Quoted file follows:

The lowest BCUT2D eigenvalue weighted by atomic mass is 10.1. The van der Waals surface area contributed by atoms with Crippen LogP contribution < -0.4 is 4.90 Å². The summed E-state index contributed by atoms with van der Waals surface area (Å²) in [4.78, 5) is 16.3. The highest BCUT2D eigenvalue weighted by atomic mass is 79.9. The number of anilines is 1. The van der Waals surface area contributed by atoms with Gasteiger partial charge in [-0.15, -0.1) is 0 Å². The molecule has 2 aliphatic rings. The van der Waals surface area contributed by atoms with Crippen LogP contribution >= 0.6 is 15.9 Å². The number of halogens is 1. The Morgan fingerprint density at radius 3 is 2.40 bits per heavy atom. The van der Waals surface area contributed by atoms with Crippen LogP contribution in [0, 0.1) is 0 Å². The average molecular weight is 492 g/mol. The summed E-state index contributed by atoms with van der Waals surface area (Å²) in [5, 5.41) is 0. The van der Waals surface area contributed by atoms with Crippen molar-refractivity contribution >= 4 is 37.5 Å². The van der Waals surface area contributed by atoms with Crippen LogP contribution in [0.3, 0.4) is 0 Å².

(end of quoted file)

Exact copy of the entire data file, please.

The lowest BCUT2D eigenvalue weighted by atomic mass is 10.1. The van der Waals surface area contributed by atoms with Crippen LogP contribution < -0.4 is 4.90 Å². The summed E-state index contributed by atoms with van der Waals surface area (Å²) in [4.78, 5) is 16.3. The highest BCUT2D eigenvalue weighted by atomic mass is 79.9. The number of anilines is 1. The van der Waals surface area contributed by atoms with Gasteiger partial charge in [-0.15, -0.1) is 0 Å². The molecule has 2 aliphatic rings. The van der Waals surface area contributed by atoms with Crippen LogP contribution >= 0.6 is 15.9 Å². The number of halogens is 1. The Morgan fingerprint density at radius 3 is 2.40 bits per heavy atom. The van der Waals surface area contributed by atoms with Crippen LogP contribution in [0, 0.1) is 0 Å². The average molecular weight is 492 g/mol. The summed E-state index contributed by atoms with van der Waals surface area (Å²) in [5, 5.41) is 0. The van der Waals surface area contributed by atoms with Crippen molar-refractivity contribution >= 4 is 37.5 Å². The van der Waals surface area contributed by atoms with Crippen LogP contribution in [0.3, 0.4) is 0 Å².